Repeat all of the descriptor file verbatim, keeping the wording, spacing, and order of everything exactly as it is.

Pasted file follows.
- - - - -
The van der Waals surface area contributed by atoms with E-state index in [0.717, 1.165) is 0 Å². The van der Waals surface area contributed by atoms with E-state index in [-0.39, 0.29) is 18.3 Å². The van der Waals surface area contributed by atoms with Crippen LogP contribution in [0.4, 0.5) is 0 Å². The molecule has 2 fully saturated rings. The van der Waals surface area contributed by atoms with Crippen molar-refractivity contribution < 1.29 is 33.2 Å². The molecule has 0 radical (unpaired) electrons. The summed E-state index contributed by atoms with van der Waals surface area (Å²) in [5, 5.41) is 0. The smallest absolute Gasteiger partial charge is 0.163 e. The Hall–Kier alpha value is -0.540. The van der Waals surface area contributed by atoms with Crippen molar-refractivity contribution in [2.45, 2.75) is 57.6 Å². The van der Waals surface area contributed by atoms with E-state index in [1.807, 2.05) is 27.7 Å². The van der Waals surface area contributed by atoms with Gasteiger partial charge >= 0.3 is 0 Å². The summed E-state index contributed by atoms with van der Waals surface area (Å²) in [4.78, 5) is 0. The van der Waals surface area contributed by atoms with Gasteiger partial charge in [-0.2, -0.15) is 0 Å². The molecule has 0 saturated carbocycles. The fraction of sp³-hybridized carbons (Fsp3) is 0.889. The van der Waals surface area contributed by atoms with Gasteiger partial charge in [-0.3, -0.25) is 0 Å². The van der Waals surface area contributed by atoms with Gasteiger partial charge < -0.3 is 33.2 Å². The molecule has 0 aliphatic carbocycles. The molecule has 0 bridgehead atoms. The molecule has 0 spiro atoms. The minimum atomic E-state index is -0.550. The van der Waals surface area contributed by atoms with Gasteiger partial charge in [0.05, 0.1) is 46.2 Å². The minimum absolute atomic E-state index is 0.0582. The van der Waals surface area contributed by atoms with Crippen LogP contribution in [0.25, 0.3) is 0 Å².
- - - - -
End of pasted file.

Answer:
The van der Waals surface area contributed by atoms with E-state index in [0.717, 1.165) is 0 Å². The van der Waals surface area contributed by atoms with E-state index in [-0.39, 0.29) is 18.3 Å². The van der Waals surface area contributed by atoms with Crippen LogP contribution in [0.4, 0.5) is 0 Å². The molecule has 2 fully saturated rings. The van der Waals surface area contributed by atoms with Crippen molar-refractivity contribution < 1.29 is 33.2 Å². The molecule has 0 radical (unpaired) electrons. The summed E-state index contributed by atoms with van der Waals surface area (Å²) in [5, 5.41) is 0. The smallest absolute Gasteiger partial charge is 0.163 e. The Hall–Kier alpha value is -0.540. The van der Waals surface area contributed by atoms with Crippen molar-refractivity contribution in [2.45, 2.75) is 57.6 Å². The van der Waals surface area contributed by atoms with E-state index in [1.807, 2.05) is 27.7 Å². The van der Waals surface area contributed by atoms with Gasteiger partial charge >= 0.3 is 0 Å². The summed E-state index contributed by atoms with van der Waals surface area (Å²) in [4.78, 5) is 0. The van der Waals surface area contributed by atoms with Gasteiger partial charge in [-0.2, -0.15) is 0 Å². The molecule has 0 saturated carbocycles. The fraction of sp³-hybridized carbons (Fsp3) is 0.889. The van der Waals surface area contributed by atoms with Gasteiger partial charge in [-0.3, -0.25) is 0 Å². The van der Waals surface area contributed by atoms with Gasteiger partial charge < -0.3 is 33.2 Å². The molecule has 0 aliphatic carbocycles. The molecule has 0 bridgehead atoms. The molecule has 0 spiro atoms. The minimum atomic E-state index is -0.550. The van der Waals surface area contributed by atoms with Gasteiger partial charge in [0.05, 0.1) is 46.2 Å². The minimum absolute atomic E-state index is 0.0582. The van der Waals surface area contributed by atoms with Crippen LogP contribution in [0.25, 0.3) is 0 Å².